Improving Hypertension _ Diabetes Control and Prevention
An e-NEWSLETTER from Quality Insights                                                                                      August 18, 2017

In This Issue

HIPS module moduleAccording to the Centers for Disease Control and Prevention (CDC), approximately 11 million Americans who have hypertension don't know it and are not receiving treatment to control it, even though most of these individuals have health insurance and visit a health care provider each year. 
That means potentially millions of people with uncontrolled hypertension are seen by clinicians but remain undiagnosed. While following best practices and providing the highest levels of care, providers can still have patients "hiding in plain sight" who are at risk for or have undiagnosed hypertension.
Finding these patients and spreading the word about how other healthcare professionals can find them may help save lives.
Hypertension Hiding in Plain Sights Module
To help Pennsylvania providers uncover those patients with undiagnosed hypertension, Quality Insights has developed a module, Undiagnosed Hypertension: Hiding in Plain Sight. This module provides background about the prevalence of undiagnosed hypertension, clinician and patient resources, training videos, and more. Download the full module here.

The module and its resources will be featured over the next few weeks in these e-newsletters. Quality Insights encourages you to review and implement these tools and strategies, as appropriate, to uncover undiagnosed hypertension in your patient population.
Video Highlights Four Steps to Finding Undiagnosed Hypertensive Patients 

video videoWatch this Million Hearts® video, Finding Undiagnosed Hypertensive Patients, to learn more about the four steps to finding patients "hiding in plain sight" with undiagnosed hypertension. Start with the steps that make the most sense for your practice or system. The most important action to take is beginning the search for these patients. Treating uncontrolled hypertension dramatically reduces patients' risk for heart attack and stroke. Bringing individuals "hiding in plain sight" into clear view will help protect millions from unnecessary and preventable events.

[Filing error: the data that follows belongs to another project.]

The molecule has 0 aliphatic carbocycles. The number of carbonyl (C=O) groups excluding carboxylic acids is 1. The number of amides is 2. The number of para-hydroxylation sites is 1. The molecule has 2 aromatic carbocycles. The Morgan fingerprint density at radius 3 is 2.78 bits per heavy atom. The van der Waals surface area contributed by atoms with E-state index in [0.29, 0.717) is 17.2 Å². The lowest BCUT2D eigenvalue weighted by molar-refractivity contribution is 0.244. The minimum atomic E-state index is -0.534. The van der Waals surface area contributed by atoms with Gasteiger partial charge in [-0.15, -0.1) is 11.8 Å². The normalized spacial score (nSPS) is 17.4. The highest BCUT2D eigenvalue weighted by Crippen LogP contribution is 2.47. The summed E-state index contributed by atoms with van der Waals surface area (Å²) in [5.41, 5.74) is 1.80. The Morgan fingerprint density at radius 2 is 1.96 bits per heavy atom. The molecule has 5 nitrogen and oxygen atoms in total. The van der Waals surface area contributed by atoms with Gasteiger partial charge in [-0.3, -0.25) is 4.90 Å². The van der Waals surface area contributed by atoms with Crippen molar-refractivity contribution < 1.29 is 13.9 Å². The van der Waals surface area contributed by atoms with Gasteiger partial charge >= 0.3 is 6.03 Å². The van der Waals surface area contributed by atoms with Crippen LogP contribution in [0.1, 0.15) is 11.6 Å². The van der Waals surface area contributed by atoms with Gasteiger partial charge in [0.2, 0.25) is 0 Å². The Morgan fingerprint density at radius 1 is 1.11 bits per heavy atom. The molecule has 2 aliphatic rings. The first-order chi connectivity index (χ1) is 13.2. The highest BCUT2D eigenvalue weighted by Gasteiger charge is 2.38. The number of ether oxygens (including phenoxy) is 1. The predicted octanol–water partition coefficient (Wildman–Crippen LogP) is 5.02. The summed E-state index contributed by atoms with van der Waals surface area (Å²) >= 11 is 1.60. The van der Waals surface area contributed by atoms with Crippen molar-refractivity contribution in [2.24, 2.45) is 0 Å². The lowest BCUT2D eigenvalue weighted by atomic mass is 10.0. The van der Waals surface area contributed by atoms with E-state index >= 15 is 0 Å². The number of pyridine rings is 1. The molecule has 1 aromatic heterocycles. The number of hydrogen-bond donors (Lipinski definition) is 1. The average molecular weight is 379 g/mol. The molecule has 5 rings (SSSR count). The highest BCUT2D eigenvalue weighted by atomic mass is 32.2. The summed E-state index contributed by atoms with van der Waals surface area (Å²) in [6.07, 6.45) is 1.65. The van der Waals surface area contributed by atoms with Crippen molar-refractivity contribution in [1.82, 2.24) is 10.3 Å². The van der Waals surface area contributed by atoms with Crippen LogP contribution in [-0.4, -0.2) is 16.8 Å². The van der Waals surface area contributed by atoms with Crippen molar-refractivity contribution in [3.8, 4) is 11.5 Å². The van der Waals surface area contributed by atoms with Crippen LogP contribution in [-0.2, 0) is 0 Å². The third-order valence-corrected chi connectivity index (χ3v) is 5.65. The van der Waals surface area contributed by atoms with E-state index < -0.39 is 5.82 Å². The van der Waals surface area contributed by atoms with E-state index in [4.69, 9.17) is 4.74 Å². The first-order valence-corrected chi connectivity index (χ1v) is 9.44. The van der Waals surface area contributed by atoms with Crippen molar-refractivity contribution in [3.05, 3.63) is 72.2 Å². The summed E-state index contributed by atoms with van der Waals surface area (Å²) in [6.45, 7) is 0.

The four steps include:
  1. Establish clinical criteria for potentially undiagnosed hypertension. (Example criteria: Systolic BP >140 or Diastolic BP >90 for more than one visit in the past year including the present day visit AND no diagnosis of hypertension)
  2. Search electronic health record data for patients who meet the established clinical criteria. (Example report: Run a registry report to identify patients with an encounter in the past year that had a systolic BP that was >140 or diastolic BP that was >90, including present day visit, and hypertension was not diagnosed.)
  3. Implement a plan to diagnose these patients and to treat those with hypertension. (Example: If BP elevated, repeat measurement. If 2nd reading elevated, schedule follow-up appointment for re-check. Consider addition of hypertension diagnosis to the problem list.)
  4. Calculate your health practice's or system's hypertension prevalence and compare your data against local, state, or national data.

shot vaccineAugust is National Immunization Awareness Month (NIAM) and focuses on highlighting the importance of vaccination for people of all ages, not just kids. It is important for adults to get vaccinations to protect their health. Even healthy adults can become seriously ill and pass diseases on to others. 

Everyone should have their vaccination needs assessed on a regular basis. Certain vaccines are recommended based on a person's age, occupation, or health conditions (such as asthma, chronic obstructive pulmonary disease, diabetes or heart disease).

Key Messages for Providers
Below are a few key messages for providers about the importance of patients with diabetes staying current on vaccines

Diabetes and the Flu:
  • For patients with diabetes, some illnesses like influenza can make glucose control more difficult. Ensure your patients are vaccinated and their vaccinations are up to date.
  • Less than half of adults under age 65 with diabetes are getting the vaccines they need to protect against influenza, pneumococcal, and hepatitis B. Take every opportunity to make sure your patients are up to date on recommended vaccines